Thomas Cook has confirmed it received compensation after two British children were killed by carbon monoxide poisoning while on holiday in Corfu.
Bobby and Christi Shepherd died after being overcome by a faulty boiler's fumes at the Louis Corcyra Beach Hotel in 2006.
On Wednesday the travel company was told by an inquest jury that it had "breached its duty of care".
But after three workers at the hotel were found guilty of manslaughter in 2010, Thomas Cook sought to recover its costs. The company will not reveal the amount they were paid out in 2013, but the Mail on Sunday claims it was in the region of £3.5m.
A spokesman for the travel company said: "After it was clear the hotel was responsible for the tragedy, all parties affected were compensated, and Thomas Cook received a compensation that partly compensated for the costs related to the incident."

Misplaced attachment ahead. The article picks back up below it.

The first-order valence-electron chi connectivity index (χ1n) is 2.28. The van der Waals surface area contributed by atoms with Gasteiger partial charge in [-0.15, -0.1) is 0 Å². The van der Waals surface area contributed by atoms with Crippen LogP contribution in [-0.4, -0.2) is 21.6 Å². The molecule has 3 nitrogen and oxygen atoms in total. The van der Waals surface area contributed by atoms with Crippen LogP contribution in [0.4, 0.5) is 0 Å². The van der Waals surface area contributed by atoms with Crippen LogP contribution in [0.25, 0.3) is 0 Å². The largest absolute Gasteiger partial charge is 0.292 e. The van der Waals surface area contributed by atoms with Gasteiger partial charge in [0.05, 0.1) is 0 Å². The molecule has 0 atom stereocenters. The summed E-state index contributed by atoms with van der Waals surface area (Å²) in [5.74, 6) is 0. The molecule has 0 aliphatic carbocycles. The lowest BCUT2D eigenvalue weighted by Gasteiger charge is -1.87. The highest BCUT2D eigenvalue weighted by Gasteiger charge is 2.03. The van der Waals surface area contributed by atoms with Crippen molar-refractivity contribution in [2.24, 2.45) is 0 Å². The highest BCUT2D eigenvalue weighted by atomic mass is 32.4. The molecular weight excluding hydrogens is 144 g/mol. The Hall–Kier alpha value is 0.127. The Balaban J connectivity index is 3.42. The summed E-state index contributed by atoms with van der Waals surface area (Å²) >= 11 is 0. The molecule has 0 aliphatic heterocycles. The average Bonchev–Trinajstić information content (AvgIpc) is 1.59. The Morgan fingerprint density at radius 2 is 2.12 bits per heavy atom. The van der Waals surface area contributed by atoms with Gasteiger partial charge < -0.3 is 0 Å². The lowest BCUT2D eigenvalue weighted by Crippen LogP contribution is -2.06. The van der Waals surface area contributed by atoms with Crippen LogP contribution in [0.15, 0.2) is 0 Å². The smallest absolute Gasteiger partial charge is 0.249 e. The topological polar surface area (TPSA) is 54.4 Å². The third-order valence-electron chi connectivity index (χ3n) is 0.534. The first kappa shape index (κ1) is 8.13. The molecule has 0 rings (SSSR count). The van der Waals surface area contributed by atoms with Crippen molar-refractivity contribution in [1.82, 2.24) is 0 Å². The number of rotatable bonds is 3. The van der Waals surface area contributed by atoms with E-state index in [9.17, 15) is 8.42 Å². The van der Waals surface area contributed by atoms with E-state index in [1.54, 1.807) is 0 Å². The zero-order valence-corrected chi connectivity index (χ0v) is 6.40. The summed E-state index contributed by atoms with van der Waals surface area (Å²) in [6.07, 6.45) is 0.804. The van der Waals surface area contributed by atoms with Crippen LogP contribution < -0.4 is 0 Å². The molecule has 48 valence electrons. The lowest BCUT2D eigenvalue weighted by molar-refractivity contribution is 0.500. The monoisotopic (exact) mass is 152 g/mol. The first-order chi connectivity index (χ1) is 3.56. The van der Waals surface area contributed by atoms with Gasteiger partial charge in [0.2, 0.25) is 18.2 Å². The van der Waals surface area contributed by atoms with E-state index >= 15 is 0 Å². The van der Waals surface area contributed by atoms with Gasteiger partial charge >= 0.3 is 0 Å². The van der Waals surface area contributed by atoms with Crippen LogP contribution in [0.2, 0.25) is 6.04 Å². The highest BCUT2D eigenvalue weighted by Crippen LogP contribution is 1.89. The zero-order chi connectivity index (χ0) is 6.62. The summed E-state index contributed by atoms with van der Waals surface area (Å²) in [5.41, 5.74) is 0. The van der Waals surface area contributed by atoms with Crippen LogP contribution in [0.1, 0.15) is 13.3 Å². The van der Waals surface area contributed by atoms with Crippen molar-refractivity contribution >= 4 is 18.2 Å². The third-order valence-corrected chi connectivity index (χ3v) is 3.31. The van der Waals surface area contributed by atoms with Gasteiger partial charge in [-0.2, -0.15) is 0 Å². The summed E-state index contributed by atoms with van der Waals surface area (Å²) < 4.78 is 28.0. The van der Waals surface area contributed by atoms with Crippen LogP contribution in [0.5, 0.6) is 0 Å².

He added that the compensation covered "some of the costs incurred up to and during the trial in Corfu in 2010".
The family of the two children - aged six and seven - say they are "incensed", adding that the amount of compensation they received was considerably smaller than that received by Thomas Cook.
Their mother, Sharon Wood, told the newspaper: "It seems our children's lives are worth only a fraction of Thomas Cook's reputation."
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